From: Thomas Hockey et al. (eds.). The Biographical Encyclopedia of Astronomers, Springer Reference. New York: Springer, 2007, p. 942

Courtesy of

īzāde al‐Rūmī: alā al‐Dīn Mūsā ibn Muammad ibn Mamūd al‐Rūmī

F. Jamil Ragep

BornBursa (Turkey), circa 1359

DiedSamarqand (Uzbekistan), after 1440

īzāde al‐Rūmī was known for his works in mathematics and astronomy, which were used extensively as teaching texts. He left his native Bursa, where his grandfather had been a prominent judge and his father an eminent scholar, and traveled to Persia in order to gain a higher level of proficiency in the philosophical and mathematical sciences. His nickname indicates his family's standing (Qāīzāde = son of the judge) and his origins (Rūmī = from what had been part of the eastern Roman Empire). He studied with many learned scholars in Khurāsān and Transoxiana, among whom was the famous theologian al‐Sayyid al‐Sharīf al‐Jurjānī at the court of Tīmūr in Samarqand. Qāīzāde, however, felt that Jurjānī was deficient in the mathematical sciences. After Tīmūr's death, Qāīzāde found both a student and a patron in Tīmūr's grandson Ulugh Beg, also in Samarqand.

īzāde joined a group of scholars in the circle of Ulugh Beg that taught mathematics and astronomy, as well as other sciences. He became the head of the madrasa (school) of Samarqand, and Ulugh Beg often attended his lectures. Qāīzāde also became one of the directors of the Samarqand Observatory after the death of Jamshīd al‐Kāshī in 1429, and he undertook its observational programs assisted by ʿAlī al‐Qūshjī, who continued the program after Qāīzāde's death.

īzāde was not known for his innovations or creativity. He was most famous for his commentaries on Mamūd al‐Jaghmīnī's astronomical compendium entitled al‐Mulakhkhaʿilm al‐hayʾa al‐basīa (1412) and Shams al‐Dīn al‐Samarqandī's geometrical tract Ashkāl al‐taʾsīs (completed: 1412); the large number of extant manuscripts of both commentaries indicates their enduring popularity as teaching texts. Therefore, it is not surprising that one also finds supercommentaries on Qāīzāde's commentaries written by many scholar–teachers including Sinān Pāshā (died: 1486), ʿAbd al‐ʿAlī al‐Bīrjandī (died: 1525/1526), Bahāʾ al‐Dīn al‐ʿĀmilī (died: 1621), and Qāīzāde's student Fatallāh al‐Shirwānī (died: 1486). All of these individuals continued the tradition established at Samarqand, thereby disseminating the mathematical sciences throughout Ottoman and Persian lands. Also noteworthy is that the marriage of Qāīzāde's son to Qūshjī's daughter would eventually sire the famous Ottoman astronomer–mathematician Mīram Čelebī (died: 1525).

A number of other astronomical works are sometimes attributed to Qāīzāde, including a supercommentary on ūsī's commentary (tarīr) of the Almagest and a treatise on the sine quadrant, but it is not clear which of these are authentic. The ascription of a commentary (Shar) on Naṣīr al-Dīn al-Ṭūsī's major astronomical work al‐Tadhkira fī ʿilm al‐hayʾa (Biblioteca Medicea Laurenziana or. MS 271) to Qāīzāde is certainly not correct; this manuscript is actually an incomplete copy of the commentary by Jurjānī.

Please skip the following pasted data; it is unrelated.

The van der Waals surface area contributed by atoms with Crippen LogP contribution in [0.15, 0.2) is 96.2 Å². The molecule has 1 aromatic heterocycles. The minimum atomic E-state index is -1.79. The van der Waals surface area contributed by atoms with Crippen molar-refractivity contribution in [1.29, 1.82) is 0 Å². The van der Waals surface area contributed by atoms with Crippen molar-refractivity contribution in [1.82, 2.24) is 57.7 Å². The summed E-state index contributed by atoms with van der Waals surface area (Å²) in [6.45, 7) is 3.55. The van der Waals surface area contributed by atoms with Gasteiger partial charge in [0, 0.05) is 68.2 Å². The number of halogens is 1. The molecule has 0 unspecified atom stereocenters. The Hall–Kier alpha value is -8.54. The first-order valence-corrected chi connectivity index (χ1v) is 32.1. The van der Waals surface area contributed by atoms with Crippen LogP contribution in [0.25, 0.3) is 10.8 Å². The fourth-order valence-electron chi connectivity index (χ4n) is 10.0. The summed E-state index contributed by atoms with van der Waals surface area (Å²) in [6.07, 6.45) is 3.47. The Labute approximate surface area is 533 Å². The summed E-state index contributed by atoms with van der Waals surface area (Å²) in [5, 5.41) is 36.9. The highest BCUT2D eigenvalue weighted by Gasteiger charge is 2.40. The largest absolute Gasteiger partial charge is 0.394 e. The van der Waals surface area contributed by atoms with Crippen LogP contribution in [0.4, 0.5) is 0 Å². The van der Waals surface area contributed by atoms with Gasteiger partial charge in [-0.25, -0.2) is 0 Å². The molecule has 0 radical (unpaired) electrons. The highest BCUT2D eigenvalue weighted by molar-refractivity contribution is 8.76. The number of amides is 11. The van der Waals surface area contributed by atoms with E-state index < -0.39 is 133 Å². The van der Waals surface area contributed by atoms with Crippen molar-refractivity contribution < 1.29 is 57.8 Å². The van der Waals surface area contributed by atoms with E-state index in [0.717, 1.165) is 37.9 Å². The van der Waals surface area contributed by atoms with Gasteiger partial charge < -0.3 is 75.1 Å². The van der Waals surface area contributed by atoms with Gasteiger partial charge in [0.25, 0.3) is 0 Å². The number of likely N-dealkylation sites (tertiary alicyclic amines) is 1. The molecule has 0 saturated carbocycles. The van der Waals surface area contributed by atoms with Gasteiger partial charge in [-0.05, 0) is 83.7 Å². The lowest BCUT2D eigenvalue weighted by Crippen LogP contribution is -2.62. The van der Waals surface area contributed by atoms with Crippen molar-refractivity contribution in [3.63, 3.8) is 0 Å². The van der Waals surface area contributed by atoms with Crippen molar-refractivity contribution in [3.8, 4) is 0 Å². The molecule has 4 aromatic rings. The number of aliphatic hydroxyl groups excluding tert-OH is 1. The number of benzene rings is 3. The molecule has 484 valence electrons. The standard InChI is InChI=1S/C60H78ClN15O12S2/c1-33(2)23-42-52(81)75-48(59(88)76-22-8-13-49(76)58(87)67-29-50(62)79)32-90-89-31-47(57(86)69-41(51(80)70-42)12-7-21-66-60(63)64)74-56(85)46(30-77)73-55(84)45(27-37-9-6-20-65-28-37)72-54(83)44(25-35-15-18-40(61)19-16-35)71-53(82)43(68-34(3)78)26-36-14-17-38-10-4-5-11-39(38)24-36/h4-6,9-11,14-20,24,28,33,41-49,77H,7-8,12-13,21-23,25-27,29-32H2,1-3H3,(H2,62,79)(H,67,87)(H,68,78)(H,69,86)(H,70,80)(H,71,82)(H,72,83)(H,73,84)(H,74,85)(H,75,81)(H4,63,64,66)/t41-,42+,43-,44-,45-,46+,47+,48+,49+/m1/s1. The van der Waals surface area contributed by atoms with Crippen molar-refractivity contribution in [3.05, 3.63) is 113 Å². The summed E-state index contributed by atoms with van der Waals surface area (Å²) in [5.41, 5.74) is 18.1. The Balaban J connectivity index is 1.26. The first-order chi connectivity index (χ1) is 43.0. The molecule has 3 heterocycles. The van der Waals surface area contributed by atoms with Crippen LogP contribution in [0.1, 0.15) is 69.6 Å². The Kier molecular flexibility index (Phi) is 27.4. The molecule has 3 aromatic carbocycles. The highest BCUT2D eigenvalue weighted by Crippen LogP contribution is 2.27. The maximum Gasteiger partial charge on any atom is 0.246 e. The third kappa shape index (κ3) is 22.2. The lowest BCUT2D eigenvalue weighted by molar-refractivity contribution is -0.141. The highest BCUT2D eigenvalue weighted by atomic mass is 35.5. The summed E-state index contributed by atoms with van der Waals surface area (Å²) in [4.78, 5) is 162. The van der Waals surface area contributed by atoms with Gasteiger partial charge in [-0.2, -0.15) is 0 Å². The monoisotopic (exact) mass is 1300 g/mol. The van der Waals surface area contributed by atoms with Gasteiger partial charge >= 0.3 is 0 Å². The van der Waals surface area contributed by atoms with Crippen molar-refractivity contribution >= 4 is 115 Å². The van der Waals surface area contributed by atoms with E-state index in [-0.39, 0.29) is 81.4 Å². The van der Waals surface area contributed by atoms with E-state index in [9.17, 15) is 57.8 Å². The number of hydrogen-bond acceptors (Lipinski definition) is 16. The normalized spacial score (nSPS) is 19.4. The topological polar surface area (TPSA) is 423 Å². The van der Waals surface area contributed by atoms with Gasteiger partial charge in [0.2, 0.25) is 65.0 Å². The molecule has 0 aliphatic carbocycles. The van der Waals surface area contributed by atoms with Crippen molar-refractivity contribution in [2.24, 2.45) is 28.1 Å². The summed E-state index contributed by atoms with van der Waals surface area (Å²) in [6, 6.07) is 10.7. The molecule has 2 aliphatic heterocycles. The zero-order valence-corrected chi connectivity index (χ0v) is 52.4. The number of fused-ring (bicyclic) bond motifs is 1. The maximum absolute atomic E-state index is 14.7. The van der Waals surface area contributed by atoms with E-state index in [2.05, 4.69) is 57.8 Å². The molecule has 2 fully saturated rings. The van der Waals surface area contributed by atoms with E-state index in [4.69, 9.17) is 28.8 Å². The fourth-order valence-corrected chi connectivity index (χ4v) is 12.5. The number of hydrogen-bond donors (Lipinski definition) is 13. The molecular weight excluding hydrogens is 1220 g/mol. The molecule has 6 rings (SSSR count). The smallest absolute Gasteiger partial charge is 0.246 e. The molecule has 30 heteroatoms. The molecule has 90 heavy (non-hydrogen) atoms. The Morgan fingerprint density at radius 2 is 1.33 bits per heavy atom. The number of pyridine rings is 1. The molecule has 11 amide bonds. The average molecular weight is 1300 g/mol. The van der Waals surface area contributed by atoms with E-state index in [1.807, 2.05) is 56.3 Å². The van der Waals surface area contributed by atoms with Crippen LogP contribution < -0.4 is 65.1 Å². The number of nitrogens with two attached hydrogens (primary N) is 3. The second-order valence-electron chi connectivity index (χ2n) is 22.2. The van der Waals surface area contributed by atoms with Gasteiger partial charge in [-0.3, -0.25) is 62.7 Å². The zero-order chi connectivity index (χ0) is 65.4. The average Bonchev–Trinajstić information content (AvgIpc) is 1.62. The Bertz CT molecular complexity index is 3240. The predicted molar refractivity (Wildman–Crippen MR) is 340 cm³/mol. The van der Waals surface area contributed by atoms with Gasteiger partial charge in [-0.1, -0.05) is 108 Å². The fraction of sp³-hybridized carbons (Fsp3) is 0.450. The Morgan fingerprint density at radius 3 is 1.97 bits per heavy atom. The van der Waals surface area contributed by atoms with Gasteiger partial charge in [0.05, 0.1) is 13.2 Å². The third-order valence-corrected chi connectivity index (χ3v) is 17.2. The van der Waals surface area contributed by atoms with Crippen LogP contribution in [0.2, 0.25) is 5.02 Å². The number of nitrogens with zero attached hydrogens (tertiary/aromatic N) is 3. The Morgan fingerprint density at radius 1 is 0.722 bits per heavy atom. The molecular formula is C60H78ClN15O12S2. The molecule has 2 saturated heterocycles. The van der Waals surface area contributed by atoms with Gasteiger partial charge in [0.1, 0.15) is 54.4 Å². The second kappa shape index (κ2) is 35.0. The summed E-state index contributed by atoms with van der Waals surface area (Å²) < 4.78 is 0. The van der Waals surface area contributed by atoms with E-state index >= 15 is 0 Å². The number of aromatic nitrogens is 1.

Among Qāīzāde's mathematical works is a treatise on determining the value of sin 1°, for which he seems to have relied heavily on the work of Kāshī. Qāīzāde's only philosophical or theological work is a supercommentary on Athīr al‐Dīn al‐Abharī's Hidāyat al‐ikma, although he intended to write a refutation of parts of Jurjānī's famous commentary on the Persian ʿAud al‐Dīn al‐Ījī's (circa: 1281–1355) Mawāqif.

Selected References

Bagheri, Mohammad (1997). “A Newly Found Letter of Al‐Kāshī on Scientific Life in Samarkand.” Historia Mathematica 24: 241–256.

Brockelmann, Carl. Geschichte der arabischen Litteratur. 2nd ed. Vol. 1 (1943): 616–617, 624, 674–675; Vol. 2 (1949): 275, 276; Suppl. 1 (1937): 850, 865. Leiden: E. J. Brill.

Fazlıoğlu, İhsan (2003). “Osmanlı felsefe‐biliminin arkaplanı: Semerkand matematik‐astronomi okulu.” Dîvân İlmî Araştırmalar1: 1–66.

Kennedy, E. S. (1960). “A Letter of Jamshīd al‐Kāshī to His Father: Scientific Research and Personalities at a Fifteenth Century Court.” Orientalia 29: 191–213. (Reprinted in E. S. Kennedy, et al. (1983). Studies in the Islamic Exact Sciences, edited by David A. King and Mary Helen Kennedy, pp. 722–744. Beirut: American University of Beirut.)

Rosenfeld, B. A. and Ekmeleddin Ihsanoğlu (2003). Mathematicians, Astronomers, and Other Scholars of Islamic Civilization and Their Works (7th–19th c.). Istanbul: IRCICA, pp. 272–274.

Sayılı, Aydın (1960). The Observatory in Islam. Ankara: Turkish Historical Society.

Tashköprüzāde (1985). Al‐Shaqāiʾq al‐nuʿmāniyya fī ʿulamāʾ al‐dawlat al‐ʿuthmāniyya, edited by Ahmed Subhi Furat. Istanbul: Istanbul University. pp. 14–17.